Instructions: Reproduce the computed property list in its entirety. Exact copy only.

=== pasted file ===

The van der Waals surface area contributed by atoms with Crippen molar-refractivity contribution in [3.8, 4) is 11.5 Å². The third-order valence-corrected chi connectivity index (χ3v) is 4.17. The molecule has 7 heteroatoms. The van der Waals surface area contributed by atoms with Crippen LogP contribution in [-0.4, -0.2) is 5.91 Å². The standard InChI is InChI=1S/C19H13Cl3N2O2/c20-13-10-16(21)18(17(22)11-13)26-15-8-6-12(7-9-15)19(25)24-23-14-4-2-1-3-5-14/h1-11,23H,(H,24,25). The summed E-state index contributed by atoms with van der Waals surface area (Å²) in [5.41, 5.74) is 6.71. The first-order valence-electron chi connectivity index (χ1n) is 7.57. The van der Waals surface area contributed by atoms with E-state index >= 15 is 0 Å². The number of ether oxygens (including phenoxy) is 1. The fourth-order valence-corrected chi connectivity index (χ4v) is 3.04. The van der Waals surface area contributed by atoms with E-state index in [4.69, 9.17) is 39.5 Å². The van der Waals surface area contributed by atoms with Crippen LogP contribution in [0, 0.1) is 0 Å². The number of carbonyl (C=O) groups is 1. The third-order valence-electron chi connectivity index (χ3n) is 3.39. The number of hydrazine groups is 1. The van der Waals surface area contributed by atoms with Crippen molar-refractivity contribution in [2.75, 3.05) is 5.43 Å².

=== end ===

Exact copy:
The van der Waals surface area contributed by atoms with Crippen molar-refractivity contribution in [3.8, 4) is 11.5 Å². The third-order valence-corrected chi connectivity index (χ3v) is 4.17. The molecule has 7 heteroatoms. The van der Waals surface area contributed by atoms with Crippen LogP contribution in [-0.4, -0.2) is 5.91 Å². The standard InChI is InChI=1S/C19H13Cl3N2O2/c20-13-10-16(21)18(17(22)11-13)26-15-8-6-12(7-9-15)19(25)24-23-14-4-2-1-3-5-14/h1-11,23H,(H,24,25). The summed E-state index contributed by atoms with van der Waals surface area (Å²) in [5.41, 5.74) is 6.71. The first-order valence-electron chi connectivity index (χ1n) is 7.57. The van der Waals surface area contributed by atoms with E-state index >= 15 is 0 Å². The number of ether oxygens (including phenoxy) is 1. The fourth-order valence-corrected chi connectivity index (χ4v) is 3.04. The van der Waals surface area contributed by atoms with E-state index in [4.69, 9.17) is 39.5 Å². The van der Waals surface area contributed by atoms with Crippen LogP contribution in [0, 0.1) is 0 Å². The number of carbonyl (C=O) groups is 1. The third-order valence-electron chi connectivity index (χ3n) is 3.39. The number of hydrazine groups is 1. The van der Waals surface area contributed by atoms with Crippen molar-refractivity contribution in [2.75, 3.05) is 5.43 Å².